At last Thursday's practice, Ryan was asked what he would try to do against the Giants. "Establish the run," he said. Eyes turned skyward because that is what he says every week. In the first halves of their previous games, the Eagles tried to establish the run, which is what you do so people won't call you a sissy, and then in the second halves they let Cunningham do his thing and try to win the game.
But if you looked closely in the early going Sunday, you could see little signs that things were going to be different. On the first play of the game, Keith Byars ran right for seven yards. This was the longest gain of the season for Byars, who came into the game with 15 carries for 24 yards. On the next series he had a nine-yarder, again to the right side.
Later, when the Eagles were down 16-7 in the fourth quarter, the play that got them back in the game was a 44-yard run by fullback Anthony Toney, the longest in his four-year career. It, too, came on the right side. To freeze linebacker Lawrence Taylor, the play began with a fake reverse toward the other side of the field. "We looked like a pro football team," said Ryan. "We ran the ball. We did the things we had to to win."
Running wasn't the whole story, of course, but it was a big part of it. The Eagles' numbers on the ground were 36 carries for 158 yards. The Giants hadn't allowed that many rushing yards in 19 games. Cunningham's passing stats were meager (10 completions in 24 attempts for 106 yards), but the Eagles' ratio of run to pass was unusual. Only the Miami Dolphins entered Sunday with a higher pass-to-run ratio than Philly.
Cunningham, being Cunningham, did it with his legs as well as his arm. Late in the second quarter he completed a full gainer over linebacker Gary Reasons and safety Terry Kinard (degree of difficulty: 3.5) from five yards out for Philly's first touchdown. Then, with the ball on the New York one-yard line early in the fourth quarter, he sprinted to his left, was tackled and barely reached the ball into the end zone. Touchdown, ruled the line judge. Cunningham's knee hit the ground short of the goal line, the ball was over it, and the replay official said "inconclusive." On the winning drive in the final minutes, Cunningham's seven-yard scramble set up Toney's two-yard TD run.
Cunningham ran for 44 yards but for once he didn't lead the team in rushing. That honor went to Toney, who had 68 yards on 12 carries. "Randall made some big first downs for us," Ryan said. "If not for Randall we'd lose 100-0. Hell, yes, I want him to run. He's an athlete. Fran Tarkenton ran for Minnesota. Roger Staubach kept Dallas in the playoffs by running. If I start worrying about him, that's when he'll get hurt. Everyone's playing football out there."
Philly got off to its usual slow start. The Giants put up two field goals in the first half, plus a touchdown—a 22-yard pass from backup quarterback Jeff Hostetler to linebacker Carl Banks on a fake field goal. Philly answered with a fake field goal of its own, a hopeless pop-fly pass by punter John Teltschik. It was intercepted but drew an interference penalty, setting up Cunningham's first scoring dive. The Eagles were running the ball a bit but doing little else, and the Giants had unleashed a new force, 5'7", 180-pound, rookie halfback Dave Meggett, the smallest man on their team.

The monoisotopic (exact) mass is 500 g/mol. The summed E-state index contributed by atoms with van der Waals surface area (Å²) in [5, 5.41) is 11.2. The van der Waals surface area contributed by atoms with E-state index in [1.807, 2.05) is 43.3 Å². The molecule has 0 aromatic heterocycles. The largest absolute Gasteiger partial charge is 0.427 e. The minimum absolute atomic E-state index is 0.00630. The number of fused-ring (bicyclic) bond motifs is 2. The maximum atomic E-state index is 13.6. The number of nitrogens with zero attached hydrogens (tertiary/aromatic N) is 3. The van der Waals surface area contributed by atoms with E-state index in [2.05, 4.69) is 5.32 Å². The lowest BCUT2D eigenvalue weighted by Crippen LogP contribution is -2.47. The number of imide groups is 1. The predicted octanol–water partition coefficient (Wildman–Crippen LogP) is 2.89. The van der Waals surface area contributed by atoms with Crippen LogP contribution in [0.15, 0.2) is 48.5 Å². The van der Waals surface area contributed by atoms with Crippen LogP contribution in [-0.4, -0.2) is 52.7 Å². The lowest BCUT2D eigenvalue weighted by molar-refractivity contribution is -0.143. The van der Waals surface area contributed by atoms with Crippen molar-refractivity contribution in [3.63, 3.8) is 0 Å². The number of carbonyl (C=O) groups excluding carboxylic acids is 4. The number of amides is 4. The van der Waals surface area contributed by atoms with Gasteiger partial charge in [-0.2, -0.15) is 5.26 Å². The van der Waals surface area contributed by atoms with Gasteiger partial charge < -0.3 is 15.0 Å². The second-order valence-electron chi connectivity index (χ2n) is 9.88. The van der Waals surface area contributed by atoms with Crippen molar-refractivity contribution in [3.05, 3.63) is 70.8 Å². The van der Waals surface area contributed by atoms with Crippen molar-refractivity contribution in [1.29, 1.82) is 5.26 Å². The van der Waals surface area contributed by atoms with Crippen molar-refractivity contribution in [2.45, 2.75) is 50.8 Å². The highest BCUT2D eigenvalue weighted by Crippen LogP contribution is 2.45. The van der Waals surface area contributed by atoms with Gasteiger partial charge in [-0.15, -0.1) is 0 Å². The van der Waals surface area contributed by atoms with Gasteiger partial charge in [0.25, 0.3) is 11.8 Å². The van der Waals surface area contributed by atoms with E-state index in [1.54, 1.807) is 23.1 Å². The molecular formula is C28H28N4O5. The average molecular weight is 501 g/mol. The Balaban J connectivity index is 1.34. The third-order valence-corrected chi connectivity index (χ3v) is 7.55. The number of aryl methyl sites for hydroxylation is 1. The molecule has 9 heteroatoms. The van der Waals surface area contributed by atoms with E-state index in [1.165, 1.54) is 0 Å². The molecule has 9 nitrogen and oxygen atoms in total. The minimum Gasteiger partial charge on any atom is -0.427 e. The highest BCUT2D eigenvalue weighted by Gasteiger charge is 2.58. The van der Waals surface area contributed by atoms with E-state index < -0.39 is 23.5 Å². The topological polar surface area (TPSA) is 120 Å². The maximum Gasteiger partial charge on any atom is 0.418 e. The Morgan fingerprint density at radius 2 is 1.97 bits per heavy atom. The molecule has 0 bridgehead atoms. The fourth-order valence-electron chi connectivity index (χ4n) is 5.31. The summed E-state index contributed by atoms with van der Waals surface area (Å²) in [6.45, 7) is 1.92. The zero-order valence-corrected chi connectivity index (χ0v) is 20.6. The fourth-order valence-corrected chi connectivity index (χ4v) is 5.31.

Mark the name down. He had been mostly a return man, but when the Giants realized that O.J. Anderson—and the power-running game that had served them so well—was getting stuffed, they turned to the little guy, a fifth-round pick from Towson State. They used Meggett in the backfield, and they put him out on the flank, occasionally going with a five-wideout set on long-yardage downs. Meggett figured prominently in each of New York's first-half scoring drives, and he had a game-high six catches for 89 yards. But it was the way he caught the passes that was so impressive: effortlessly. He looked as if he were born to be an NFL pass catcher. "He reminds me of the Bears' Dennis Gentry," said Eagles linebacker Al Harris. "I never heard of him. I know him now."
One good sign for the Eagles was that they weren't giving up anything deep or cheap. In the second half their pass rush began to have an impact, and New York stalled. "At half-time we told them to cut back on the blitzes and let us handle it," said defensive tackle Jerome Brown.
The Giants scored on a field goal to extend their lead to 16-7 as the fourth quarter opened. The Eagles, whose three third-quarter possessions had been a trio of three downs and out, got a 45-yard return from Heath Sherman on the ensuing kickoff. The next play, Toney's 44-yarder, set up the touchdown that closed the gap to 16-14. The Giants got another field goal with 5:59 left to extend their lead to 19-14. Then Cunningham began the 81-yard drive for the go-ahead touchdown.